Comic Relief: Comic Books in Cinema

I would like to submit to you, the reader, a list. It will be like a top-10 list if I had 10 entries for you. I would like to go over with you, movies. Not just movies but comic book movies. When I say comic book movies I don’t mean “The Dark Knight” or “The Avengers”. Instead, these movies aren’t really about comic book heroes. In these particular movies comic books are used as a major plot device.  There are a lot of movies out there about comics but very little that use comics for storytelling. I will not go in any particular order as I feel you should check all of these movies out. Here goes nothing…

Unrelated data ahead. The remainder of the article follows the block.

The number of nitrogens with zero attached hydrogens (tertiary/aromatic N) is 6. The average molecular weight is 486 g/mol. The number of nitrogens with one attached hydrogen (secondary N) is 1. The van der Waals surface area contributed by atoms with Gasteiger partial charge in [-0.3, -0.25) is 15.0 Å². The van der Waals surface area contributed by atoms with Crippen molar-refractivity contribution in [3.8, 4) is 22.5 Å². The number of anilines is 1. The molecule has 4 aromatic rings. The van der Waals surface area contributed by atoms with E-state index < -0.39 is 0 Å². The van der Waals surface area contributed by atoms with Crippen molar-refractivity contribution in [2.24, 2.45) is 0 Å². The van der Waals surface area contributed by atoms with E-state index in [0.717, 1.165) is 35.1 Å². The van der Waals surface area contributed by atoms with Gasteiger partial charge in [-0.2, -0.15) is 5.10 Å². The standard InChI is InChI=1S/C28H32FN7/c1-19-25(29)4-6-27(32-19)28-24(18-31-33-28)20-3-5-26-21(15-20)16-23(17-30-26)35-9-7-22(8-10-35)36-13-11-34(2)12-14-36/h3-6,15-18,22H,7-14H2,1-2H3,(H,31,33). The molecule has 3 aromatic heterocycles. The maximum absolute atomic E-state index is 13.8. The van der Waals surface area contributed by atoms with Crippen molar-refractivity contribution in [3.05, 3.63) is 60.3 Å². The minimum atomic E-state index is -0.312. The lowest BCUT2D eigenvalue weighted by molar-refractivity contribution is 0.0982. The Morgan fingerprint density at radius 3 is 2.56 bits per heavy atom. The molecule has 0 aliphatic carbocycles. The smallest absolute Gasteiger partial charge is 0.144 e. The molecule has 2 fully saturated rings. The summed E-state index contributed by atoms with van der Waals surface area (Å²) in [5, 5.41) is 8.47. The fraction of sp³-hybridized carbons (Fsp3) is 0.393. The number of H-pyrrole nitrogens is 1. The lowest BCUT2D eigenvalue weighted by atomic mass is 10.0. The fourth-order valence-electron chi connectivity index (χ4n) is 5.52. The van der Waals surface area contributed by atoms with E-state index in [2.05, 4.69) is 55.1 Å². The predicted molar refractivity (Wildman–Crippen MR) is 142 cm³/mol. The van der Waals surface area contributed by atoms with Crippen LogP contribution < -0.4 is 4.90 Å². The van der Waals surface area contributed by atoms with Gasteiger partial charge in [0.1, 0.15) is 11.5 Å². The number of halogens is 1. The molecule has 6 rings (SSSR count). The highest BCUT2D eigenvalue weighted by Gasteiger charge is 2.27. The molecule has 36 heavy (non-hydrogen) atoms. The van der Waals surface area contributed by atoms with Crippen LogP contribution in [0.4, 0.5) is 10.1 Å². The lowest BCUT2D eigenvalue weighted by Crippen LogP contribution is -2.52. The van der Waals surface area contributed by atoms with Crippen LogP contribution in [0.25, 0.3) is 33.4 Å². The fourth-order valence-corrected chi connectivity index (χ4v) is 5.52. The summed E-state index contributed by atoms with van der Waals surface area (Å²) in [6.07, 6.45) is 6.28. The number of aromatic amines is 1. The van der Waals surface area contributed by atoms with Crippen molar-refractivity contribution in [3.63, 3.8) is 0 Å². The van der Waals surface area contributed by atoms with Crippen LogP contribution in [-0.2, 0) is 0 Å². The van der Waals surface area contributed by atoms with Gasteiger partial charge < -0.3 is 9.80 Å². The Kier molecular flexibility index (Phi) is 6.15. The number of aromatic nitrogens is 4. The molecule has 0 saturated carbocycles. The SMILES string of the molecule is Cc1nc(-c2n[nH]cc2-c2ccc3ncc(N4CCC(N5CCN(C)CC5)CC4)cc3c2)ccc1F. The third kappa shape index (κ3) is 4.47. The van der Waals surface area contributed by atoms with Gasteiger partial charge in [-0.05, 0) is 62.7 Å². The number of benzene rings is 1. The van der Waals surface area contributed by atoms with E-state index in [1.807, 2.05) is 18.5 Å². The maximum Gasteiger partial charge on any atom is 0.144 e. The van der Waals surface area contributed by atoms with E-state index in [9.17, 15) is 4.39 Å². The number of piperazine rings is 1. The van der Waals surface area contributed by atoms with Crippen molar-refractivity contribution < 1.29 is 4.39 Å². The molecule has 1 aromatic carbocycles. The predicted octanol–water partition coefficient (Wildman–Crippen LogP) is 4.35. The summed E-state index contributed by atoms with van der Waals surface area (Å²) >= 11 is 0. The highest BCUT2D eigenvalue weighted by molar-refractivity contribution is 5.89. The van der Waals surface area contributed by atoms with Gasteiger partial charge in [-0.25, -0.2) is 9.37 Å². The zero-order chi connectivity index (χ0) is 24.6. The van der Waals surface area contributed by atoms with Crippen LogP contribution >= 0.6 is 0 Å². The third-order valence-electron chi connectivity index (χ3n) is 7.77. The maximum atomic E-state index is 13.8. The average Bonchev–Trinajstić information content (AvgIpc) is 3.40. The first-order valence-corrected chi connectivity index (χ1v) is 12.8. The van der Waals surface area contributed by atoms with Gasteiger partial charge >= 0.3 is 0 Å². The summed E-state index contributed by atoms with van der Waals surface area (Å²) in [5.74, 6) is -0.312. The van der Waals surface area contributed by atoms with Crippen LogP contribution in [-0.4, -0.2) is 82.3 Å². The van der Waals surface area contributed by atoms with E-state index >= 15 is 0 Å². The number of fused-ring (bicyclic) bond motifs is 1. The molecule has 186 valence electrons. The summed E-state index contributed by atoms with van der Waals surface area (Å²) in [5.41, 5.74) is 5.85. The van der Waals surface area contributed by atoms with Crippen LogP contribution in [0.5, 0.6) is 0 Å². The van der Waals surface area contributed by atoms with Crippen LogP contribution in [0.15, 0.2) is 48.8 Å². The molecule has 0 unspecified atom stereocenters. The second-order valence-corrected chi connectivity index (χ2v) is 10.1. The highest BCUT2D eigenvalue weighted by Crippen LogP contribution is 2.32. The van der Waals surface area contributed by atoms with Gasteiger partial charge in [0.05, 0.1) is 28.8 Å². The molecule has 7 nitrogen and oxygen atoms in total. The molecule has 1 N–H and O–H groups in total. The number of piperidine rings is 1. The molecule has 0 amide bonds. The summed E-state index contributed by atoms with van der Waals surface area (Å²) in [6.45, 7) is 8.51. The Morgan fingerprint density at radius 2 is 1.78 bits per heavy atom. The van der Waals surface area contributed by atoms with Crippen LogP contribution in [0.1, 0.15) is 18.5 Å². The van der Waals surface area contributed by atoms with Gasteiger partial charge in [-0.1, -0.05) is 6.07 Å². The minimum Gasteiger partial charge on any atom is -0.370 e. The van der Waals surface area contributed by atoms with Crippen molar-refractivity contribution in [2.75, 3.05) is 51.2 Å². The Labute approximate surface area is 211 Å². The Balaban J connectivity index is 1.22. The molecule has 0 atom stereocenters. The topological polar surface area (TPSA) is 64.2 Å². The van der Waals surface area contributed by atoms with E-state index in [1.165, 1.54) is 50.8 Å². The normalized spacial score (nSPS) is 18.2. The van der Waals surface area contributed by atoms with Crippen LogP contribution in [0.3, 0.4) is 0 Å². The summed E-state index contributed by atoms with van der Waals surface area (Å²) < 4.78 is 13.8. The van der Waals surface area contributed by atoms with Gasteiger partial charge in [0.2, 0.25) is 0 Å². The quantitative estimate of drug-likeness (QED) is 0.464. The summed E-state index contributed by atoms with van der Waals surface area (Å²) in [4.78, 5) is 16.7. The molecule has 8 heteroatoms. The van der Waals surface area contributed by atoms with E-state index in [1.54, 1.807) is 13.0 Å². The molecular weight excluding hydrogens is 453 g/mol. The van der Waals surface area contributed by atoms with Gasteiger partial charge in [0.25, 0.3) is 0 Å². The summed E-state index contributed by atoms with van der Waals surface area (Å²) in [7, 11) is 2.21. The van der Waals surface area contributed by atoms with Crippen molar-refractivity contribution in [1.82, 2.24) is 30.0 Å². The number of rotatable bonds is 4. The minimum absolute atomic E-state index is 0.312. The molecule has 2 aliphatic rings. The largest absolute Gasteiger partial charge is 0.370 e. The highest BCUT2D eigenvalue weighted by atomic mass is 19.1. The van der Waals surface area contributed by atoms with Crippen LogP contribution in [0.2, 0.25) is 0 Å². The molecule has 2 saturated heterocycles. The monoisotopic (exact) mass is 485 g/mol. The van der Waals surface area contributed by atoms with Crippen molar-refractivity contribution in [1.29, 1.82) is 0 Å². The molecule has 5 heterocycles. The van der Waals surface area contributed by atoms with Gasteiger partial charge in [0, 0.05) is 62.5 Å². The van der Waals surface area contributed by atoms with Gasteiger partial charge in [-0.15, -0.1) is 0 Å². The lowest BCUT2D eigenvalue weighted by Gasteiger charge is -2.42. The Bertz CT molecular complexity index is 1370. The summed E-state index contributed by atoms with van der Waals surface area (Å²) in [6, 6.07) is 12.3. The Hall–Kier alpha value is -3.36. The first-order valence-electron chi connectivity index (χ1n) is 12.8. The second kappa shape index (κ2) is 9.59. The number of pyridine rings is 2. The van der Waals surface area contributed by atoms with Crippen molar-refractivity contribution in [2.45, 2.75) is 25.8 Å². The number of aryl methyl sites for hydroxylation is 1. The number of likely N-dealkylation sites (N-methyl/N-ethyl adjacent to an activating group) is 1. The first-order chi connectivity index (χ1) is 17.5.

This movie I feel like hits close to home to a lot of people. I know it did for me when Warner Bros. was filming the Green Lantern movie. As a comic book fan in the post Iron Man 1 movie universe, we cannot complain about the bevy of comic book movies that Marvel pumps out. Each one is certifiably gold. But, there was a time when comic movies did not garner the praise and adulation that they receive today. It is acceptable to say that some of the criticisms were warranted. With the likes of “Batman & Robin”, “Superman 4: The Quest for Peace” and “Spider-Man 3”. It seemed like Hollywood just didn’t understand the characters and toy manufacturers had a stranglehold on the properties. Fans didn’t know what to expect to see in the theaters. That is where this movie comes in. “Comic Book: The Movie” came out in 2004. This movie was written, directed, produced and starred by Mark Hamill. Luke Skywalker himself wanted Hollywood to look into the mirror at what it was doing to our beloved comic book characters. Hamill plays the role of Donald Swan, I will from now on refer to Mark Hamill as Donald Swan, Donald or Swan. Donald is a comic book aficionado, his favorite hero is Commander Courage. Commander Courage is a fictional Captain America doppelganger. A movie studio has recruited Donald Swan to break the news of a Commander Courage movie at Comic Con. As Swan starts to read more into the script he notices that Hollywood is making some considerable artistic liberties with his favorite hero. When the production company is stuck in their ways and Donald feels there is no changing their minds, he decides there is only 1 course of action. To sabotage the movie! This movie is entertaining, comedic and filled with a so many voice actors. As the movie progresses your nostalgia endorphins will explode as you hear the voices of Phillip J. Fry, The Joker and Wakko Warner. The best part about this movie was how current it was for its time. I am sure there were too many fans out there that would have loved to try to do what Donald Swan was planning.